• 50. S t r a t é g i e g r a i n s 2 2 1 - 1 2 M a y 2 0 1 1 european union maize balances 50 origins destinations 2010/11 Ger. B/L Den. Spn. Fra. Gre. Irl. Ita.Neth. Por. U.K. Aust. Fin. Swe. Pol. Hun. Cze. Slk. Est. Lat. Lit. Sln. Cyp. Mal.Rom. Bul. EU Ger. 1 18 5 245 8 5 21 222 0 1 37 0 1 3 1 1 0 0 0 0 8 0 0 3 0 581 B/L 24 0 0 34 0 0 0 223 0 32 0 0 0 0 0 0 0 0 0 0 0 0 0 0 0 314 Den. 3 0 0 0 0 0 0 0 0 0 0 0 1 0 0 0 0 0 0 0 0 0 0 0 0 4 Spn. 2 6 0 7 0 0 2 0 49 28 0 0 0 0 0 0 0 0 0 0 0 0 0 0 0 96 Fra. 515 634 45 1545 6 227 299 946 129 365 2 1 5 19 6 2 1 0 0 0 0 0 8 2 1 4758 Gre. 0 0 0 0 0 0 10 0 0 0 0 0 0 0 0 0 0 0 0 0 0 4 0 0 24 38 Irl. 0 0 0 0 0 0 0 0 0 3 0 0 0 0 0 0 0 0 0 0 0 0 0 0 0 3 Ita. 18 2 19 8 16 7 0 13 0 1 7 0 4 0 1 0 0 0 0 0 0 3 0 4 0 102 Neth. 18 15 7 0 12 0 4 0 0 3 15 0 1 0 0 0 0 0 0 0 0 0 0 0 0 76 Por. 0 0 0 23 0 0 0 0 0 0 0 0 0 0 0 0 0 0 0 0 0 0 0 0 0 23 U.K. 6 0 0 0 18 0 28 0 0 0 0 0 0 2 0 0 0 0 0 0 0 0 0 0 0 54 Aust. 44 1 0 0 1 0 0 232 3 0 0 0 0 3 8 1 6 0 0 0 12 0 0 1 0 313 Fin. 0 0 0 0 0 0 0 0 0 0 0 0 0 0 0 0 0 0 0 0 0 0 0 0 0 0 Swed. 0 0 0 0 0 0 0 0 0 0 0 0 0 0 0 0 0 0 0 0 0 0 0 0 0 0 Pol. 68 0 2 0 0 0 0 0 1 0 0 0 0 0 1 1 1 0 1 0 0 0 0 0 0 75 Hun. 478 0 0 12 7 120 0 1487 675 0 0 462 0 0 172 6 145 5 8 0 138 12 1 498 72 4298 Cz.R. 122 0 0 0 0 5 0 0 0 0 0 46 0 0 74 0 13 0 0 0 0 0 0 0 0 262 Slk. 29 0 0 6 1 10 0 1 5 0 0 90 0 0 120 63 7 0 0 0 0 0 0 1 0 333 Est. 0 0 0 0 0 0 0 0 0 0 0 0 0 0 0 0 0 0 0 0 0 0 0 0 0 0 Lat. 0 0 0 0 0 0 0 0 0 0 0 0 0 0 0 0 0 0 0 0 0 0 0 0 0 0 Lit. 0 0 0 0 0 0 0 0 0 0 0 0 0 0 1 0 0 0 2 3 0 0 0 0 0 7 Sln. 0 0 0 0 0 0 0 97 0 0 0 6 0 0 0 10 0 0 0 0 0 0 0 0 0 114 Cyp. 0 0 0 0 0 0 0 0 0 0 0 0 0 0 0 0 0 0 0 0 0 0 0 0 0 0 Mal. 0 0 0 0 0 0 0 0 0 0 0 0 0 0 0 0 0 0 0 0 0 0 0 0 0 0 Rom. 118 72 0 258 8 141 42 187 65 29 1 30 0 0 3 302 1 9 0 0 0 0 38 16 8 1329 Bul. 12 0 0 237 3 172 0 16 112 52 0 0 0 0 0 0 0 0 0 0 0 0 54 2 191 851 EU 1458 732 91 2094 354 469 305 2352 2266 259 436 696 1 12 397 392 19 175 7 12 1 158 111 27 699 105 13630 origins destinations 2011/12 Ger. B/L Den. Spn. Fra. Gre. Irl. Ita.Neth. Por. U.K. Aust. Fin. Swe. Pol. Hun. Cze. Slk. Est. Lat. Lit. Sln. Cyp. Mal.Rom. Bul. EU Ger. 1 22 16 441 4 6 18 411 0 3 36 0 0 2 0 1 0 0 0 0 4 0 0 2 0 968 B/L 15 0 0 24 0 0 0 234 0 18 0 0 0 0 0 0 0 0 0 0 0 0 0 0 0 292 Den. 1 0 0 0 0 0 0 0 0 0 0 0 0 0 0 0 0 0 0 0 0 0 0 0 0 2 Spn. 1 5 0 7 0 0 2 0 101 36 0 0 0 0 0 0 0 0 0 0 0 0 0 0 0 154 Fra. 482 570 37 1358 6 302 180 1134 182 444 2 1 3 12 6 2 1 0 0 0 0 0 12 2 0 4737 Gre. 0 0 0 0 0 0 5 0 0 0 0 0 0 0 0 0 0 0 0 0 0 2 0 0 17 25 Irl. 0 0 0 0 0 0 0 0 0 4 0 0 0 0 0 0 0 0 0 0 0 0 0 0 0 4 Ita. 18 2 13 11 16 14 0 14 0 2 4 0 1 0 1 0 0 0 0 0 0 5 0 9 0 111 Neth. 41 23 12 0 17 0 6 0 0 2 8 0 2 0 0 0 0 0 0 0 0 0 0 0 0 111 Por. 0 0 0 24 0 0 0 0 0 0 0 0 0 0 0 0 0 0 0 0 0 0 0 0 0 24 U.K. 3 0 0 0 9 0 20 0 0 0 0 0 0 3 0 0 0 0 0 0 0 0 0 0 0 35 Aust. 34 1 0 0 3 0 0 381 2 0 0 0 0 3 9 1 7 0 0 0 12 0 0 1 0 454 Fin. 0 0 0 0 0 0 0 0 0 0 0 0 0 0 0 0 0 0 0 0 0 0 0 0 0 0 Swed. 0 0 4 0 0 0 0 0 0 0 0 0 0 0 0 0 0 0 0 0 0 0 0 0 0 4 Pol. 273 0 4 0 0 0 0 0 1 0 0 1 0 1 0 1 1 0 1 1 0 0 0 0 0 283 Hun. 452 33 0 52 10 295 0 1674 1409 0 0 147 0 0 116 5 0 5 7 0 183 18 1 828 43 5279 Cz.R. 375 0 0 0 1 3 0 0 0 0 0 59 0 0 75 0 0 0 0 0 0 0 0 0 0 513 Slk. 113 0 0 61 1 16 0 2 46 0 0 89 0 0 127 77 17 0 0 0 0 0 0 1 0 549 Est. 0 0 0 0 0 0 0 0 0 0 0 0 0 0 0 0 0 0 0 0 0 0 0 0 0 0 Lat. 0 0 0 0 0 0 0 0 0 0 0 0 0 0 0 0 0 0 0 0 0 0 0 0 0 0 Lit. 0 0 0 0 0 0 0 0 0 0 0 0 0 0 1 0 0 0 3 7 0 0 0 0 0 11 Sln. 0 0 0 0 0 0 0 136 0 0 0 4 0 0 0 5 0 0 0 0 0 0 0 0 0 146 Cyp. 0 0 0 0 0 0 0 0 0 0 0 0 0 0 0 0 0 0 0 0 0 0 0 0 0 0 Mal. 0 0 0 0 0 0 0 0 0 0 0 0 0 0 0 0 0 0 0 0 0 0 0 0 0 0 Rom. 153 124 0 567 7 166 95 170 152 203 15 25 0 0 12 46 1 6 0 0 0 0 101 25 12 1881 Bul. 27 0 0 293 20 143 0 8 0 63 0 0 0 0 0 0 0 0 0 0 0 0 69 2 119 743 EU 1990 759 92 2382 556 646 428 2576 3402 550 524 375 1 8 351 145 28 15 9 15 2 200 195 40 962 73 16325 Table5.5:intra-EU27maizetradeOctober-September2010/11(kt) Table5.4:intra-EU27maizetradeOctober-September2011/12(kt)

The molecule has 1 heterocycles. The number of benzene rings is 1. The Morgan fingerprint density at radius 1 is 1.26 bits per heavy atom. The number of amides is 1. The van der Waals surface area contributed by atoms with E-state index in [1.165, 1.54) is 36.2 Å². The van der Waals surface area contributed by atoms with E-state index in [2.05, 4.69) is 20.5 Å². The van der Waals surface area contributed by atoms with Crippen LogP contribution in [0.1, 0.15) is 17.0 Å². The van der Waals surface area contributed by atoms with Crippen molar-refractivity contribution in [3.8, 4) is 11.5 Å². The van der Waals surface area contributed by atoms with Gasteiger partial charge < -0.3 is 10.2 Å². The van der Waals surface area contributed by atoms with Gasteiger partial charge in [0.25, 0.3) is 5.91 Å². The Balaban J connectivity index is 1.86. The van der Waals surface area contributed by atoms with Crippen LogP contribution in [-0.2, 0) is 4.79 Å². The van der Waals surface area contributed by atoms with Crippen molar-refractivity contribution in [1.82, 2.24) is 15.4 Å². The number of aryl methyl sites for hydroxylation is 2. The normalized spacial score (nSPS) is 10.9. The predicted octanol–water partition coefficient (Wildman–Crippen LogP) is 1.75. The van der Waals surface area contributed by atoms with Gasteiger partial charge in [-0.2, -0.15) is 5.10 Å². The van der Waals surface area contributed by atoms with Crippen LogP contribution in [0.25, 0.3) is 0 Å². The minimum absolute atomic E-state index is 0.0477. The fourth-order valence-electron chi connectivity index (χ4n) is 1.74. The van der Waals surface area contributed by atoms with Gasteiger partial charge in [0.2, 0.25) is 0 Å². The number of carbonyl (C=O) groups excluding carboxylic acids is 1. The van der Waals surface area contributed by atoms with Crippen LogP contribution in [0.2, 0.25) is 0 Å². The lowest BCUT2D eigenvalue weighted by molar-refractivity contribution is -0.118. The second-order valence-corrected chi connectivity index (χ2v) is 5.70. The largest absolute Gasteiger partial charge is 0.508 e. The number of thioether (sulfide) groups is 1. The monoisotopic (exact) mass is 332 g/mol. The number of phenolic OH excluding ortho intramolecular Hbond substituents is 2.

• 51. S t r a t é g i e g r a i n s 2 2 1 - 1 2 M a y 2 0 1 1 european union maize balances 51 70 120 170 220 270 320 370 420 Us $/t US 2 Yellow corn Fob Gulf SRW Fob Gulf USA World USDA Stratégie grains USDA Stratégie grains Mt 10/11 11/12 10/11 11/12 10/11 11/12 10/11 11/12 carry-instocks 43,4 18,5 43,4 20,5 145,4 122,2 132,4 109,0 production 316,2 343,0 316,2 340,1 815,3 867,7 805,9 850,2 imports 0,6 0,5 0,5 0,4 91,1 90,9 92,1 85,2 exports 48,3 45,7 48,5 42,0 91,1 90,9 92,1 85,2 feedcons. 130,8 129,6 130,8 130,0 493,5 506,1 481,7 489,9 hum&indcons. 162,6 164,0 160,2 162,8 345,1 354,7 347,7 354,7 carry-outst. 18,5 22,9 20,5 26,2 122,2 129,1 109,0 114,6 US maize prices fall sharply Since April 8, the US FOB maize price has decreasedby28$/tto305$/t(May5).Maize pricesstayedbuoyantuntiltheendofAprildue tothedisruptionsfacedbyfarmersintheUSA duetoincessantrainsatplantingtime.Thenat thebeginningofMay,themaizepriceslumped, in response to the fall in the oil price and also thesharpdeclineinUSweeklymaizesalesfor export. Maize is still 5 $/t dearer than SRW (May 5) forspotdeliveries.Thespreadstaysatthislevel forJuneandJulycontrastbutfromAugust,US maize FOB falls back below the SRW price (-9 $/t). Meanwhile, ex-Black Sea, feed wheat is now trading at 270 $/t, which is 30 $/t cheaper than US maize FOB. Therefore projected demand for maizeinworldanimalfeedshasde- creased with demand share transfer- ringtofeedwheatfortheendofcrop year2010/11. South American maize prices have alsodecreasedsincelastmonth.The price of Brazilian maize FOB is 297 $/tspot,whilstArgentineanmaizeisat 301$/t(May5). In the EU, French maize is trading at 333 $/t FOB (+2 $/t compared with lastmonth)andsoutheastEUmaizeat 363 $/t (+24 $/t compared with last month); Ukrainian maize is priced at 314$/tforspot/near-term(+8$/t). ForMay-September2011,takingaccountof shipping costs, the most competitive origin forexporttotheMiddleEastandNorthAfrica is still Ukrainian maize, followed by South AmericanmaizethenEUandlastlyUSmaize. Fornewcropcontracts, the price structure is not the same. East EU maize is trading at 298 $/tFOB,comparedwithFrenchmaizeat295 $/t, US maize at 284 $/t and Brazilian maize at 299 $/t FOB. US maize is therefore the mostcompetitiveoriginforexporttoNorth Africa/Middle East, at parity with east EU maize, followed by French maize and eventu- ally by South American maize. However, new crop prices for Ukrainian maize are not yet availableonthemarket. The competitiveness of EU maize on the worldmarkethasthereforenotchangedgreatly sincelastmonthandwestillestimateEUmaize exports to third countries at 1 Mt in 2010/11 andin2011/12. World maize market in 2010/11 EstimatedworldmaizestocksonSeptember 30 2011 have been increased again this month to 108.7 Mt (+3 Mt). This reflects the fact that since lastmonth, maize has remained less com- petitive that feed wheat intheanimal feed sec- tor; demand for maize in global ani- mal feeds has therefore declined by 3.5 Mt since last month to 482 Mt. Global demand for human con- sumption and industrial usage is also revised down (-0.7 Mt) to 347.7 Mt due to the re- duction in estimated maize usage in ethanol production in the USA. In addition, opening stockisrevised upby0.5Mttoreflectalower forecastforanimalsectordemandin2009/10 andglobalmaizeproduction2010isrevisedup by1.5Mtto805.9Mt(higherharvestforecast forIndonesia). Worldmaizestocksarethereforenowforecast todeclineby24Mtthrough2010/11to108.7 Mt.Thislevelofstockequatestojustover13% of annual world demand. Thus although de- mand rationing on the world market has be- gun, the process will need to continue until world supply and demand bal- ance. The current spread between the world wheat and maize prices (-5 $/t in favour of wheat) should persist through the coming months in order for projected demand for maizetodeclinebyaroundanother 10 Mt. The world maize price there- fore has no decrease potential relative tothewheatprice. We have reduced our forecast for US maize exports by 0.3 Mt to 48.5 Mt to reflect the decline in maize’s com- petitiveness against feed wheat on the world market. In addition, estimated demand for maize in bioethanol pro- duction has decreased by 1 Mt due to thefallinethanolproductionmargins.Hence US maize stock at the end of 2010/11 is now estimated at 20.5Mt,upby 1.3Mtcompared withlastmonth’sforecast.Thisequatestoonly 7% of annual US demand. Therefore the US maizepricehasnointrinsicpotentialforde- crease compared with the other feed grain prices;onthecontraryitwillneedtorisein order to generate further reductions in ex- portdemandforUSmaize. In Ukraine, the government announced the end of export quota arrangements beginning May 5 2011. We have therefore increased our forecastforUkrainianmaizeexportsby0.4Mt to 5.9 Mt. This increase is relatively small be- causethecountryhadalreadyexportedaround 5.3 Mt of maize in 2010/11 (quota volumes permitted for export between November 15 andJune30combinedwithquantitiesshipped Graphic5.1:Americanmaizeprices(FOBGulf) Table5.7:USandworldmaizebalancesheets(Mt) World maize market Projected demand for maize in 2010/11 has started to decline; the outlook for 2011/12 remains tight due to uncertainty over planting levels in the USA